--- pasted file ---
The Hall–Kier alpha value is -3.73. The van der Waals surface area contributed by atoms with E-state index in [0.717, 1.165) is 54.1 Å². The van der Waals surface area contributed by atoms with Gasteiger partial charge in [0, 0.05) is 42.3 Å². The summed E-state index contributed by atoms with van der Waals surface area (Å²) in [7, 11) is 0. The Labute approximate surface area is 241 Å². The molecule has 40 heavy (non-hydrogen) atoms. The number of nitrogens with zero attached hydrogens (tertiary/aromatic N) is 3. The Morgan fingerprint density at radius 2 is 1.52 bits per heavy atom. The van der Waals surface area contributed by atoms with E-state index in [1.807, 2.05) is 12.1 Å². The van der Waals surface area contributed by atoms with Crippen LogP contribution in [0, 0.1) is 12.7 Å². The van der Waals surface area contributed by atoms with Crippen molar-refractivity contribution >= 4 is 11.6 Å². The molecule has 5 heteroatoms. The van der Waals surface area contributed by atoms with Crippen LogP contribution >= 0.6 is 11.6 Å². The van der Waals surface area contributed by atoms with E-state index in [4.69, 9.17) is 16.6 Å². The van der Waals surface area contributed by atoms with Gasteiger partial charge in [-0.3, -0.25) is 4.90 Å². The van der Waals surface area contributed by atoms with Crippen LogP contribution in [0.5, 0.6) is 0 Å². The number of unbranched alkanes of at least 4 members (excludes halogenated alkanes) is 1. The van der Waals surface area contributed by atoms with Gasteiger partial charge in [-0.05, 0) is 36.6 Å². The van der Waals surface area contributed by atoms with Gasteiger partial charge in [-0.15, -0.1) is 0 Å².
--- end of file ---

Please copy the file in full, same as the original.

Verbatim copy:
The Hall–Kier alpha value is -3.73. The van der Waals surface area contributed by atoms with E-state index in [0.717, 1.165) is 54.1 Å². The van der Waals surface area contributed by atoms with Gasteiger partial charge in [0, 0.05) is 42.3 Å². The summed E-state index contributed by atoms with van der Waals surface area (Å²) in [7, 11) is 0. The Labute approximate surface area is 241 Å². The molecule has 40 heavy (non-hydrogen) atoms. The number of nitrogens with zero attached hydrogens (tertiary/aromatic N) is 3. The Morgan fingerprint density at radius 2 is 1.52 bits per heavy atom. The van der Waals surface area contributed by atoms with E-state index in [1.807, 2.05) is 12.1 Å². The van der Waals surface area contributed by atoms with Crippen LogP contribution in [0, 0.1) is 12.7 Å². The van der Waals surface area contributed by atoms with Crippen molar-refractivity contribution >= 4 is 11.6 Å². The molecule has 5 heteroatoms. The van der Waals surface area contributed by atoms with Crippen LogP contribution >= 0.6 is 11.6 Å². The van der Waals surface area contributed by atoms with E-state index in [4.69, 9.17) is 16.6 Å². The van der Waals surface area contributed by atoms with Gasteiger partial charge in [-0.3, -0.25) is 4.90 Å². The van der Waals surface area contributed by atoms with Crippen LogP contribution in [0.5, 0.6) is 0 Å². The number of unbranched alkanes of at least 4 members (excludes halogenated alkanes) is 1. The van der Waals surface area contributed by atoms with Gasteiger partial charge in [-0.05, 0) is 36.6 Å². The van der Waals surface area contributed by atoms with Gasteiger partial charge in [-0.15, -0.1) is 0 Å².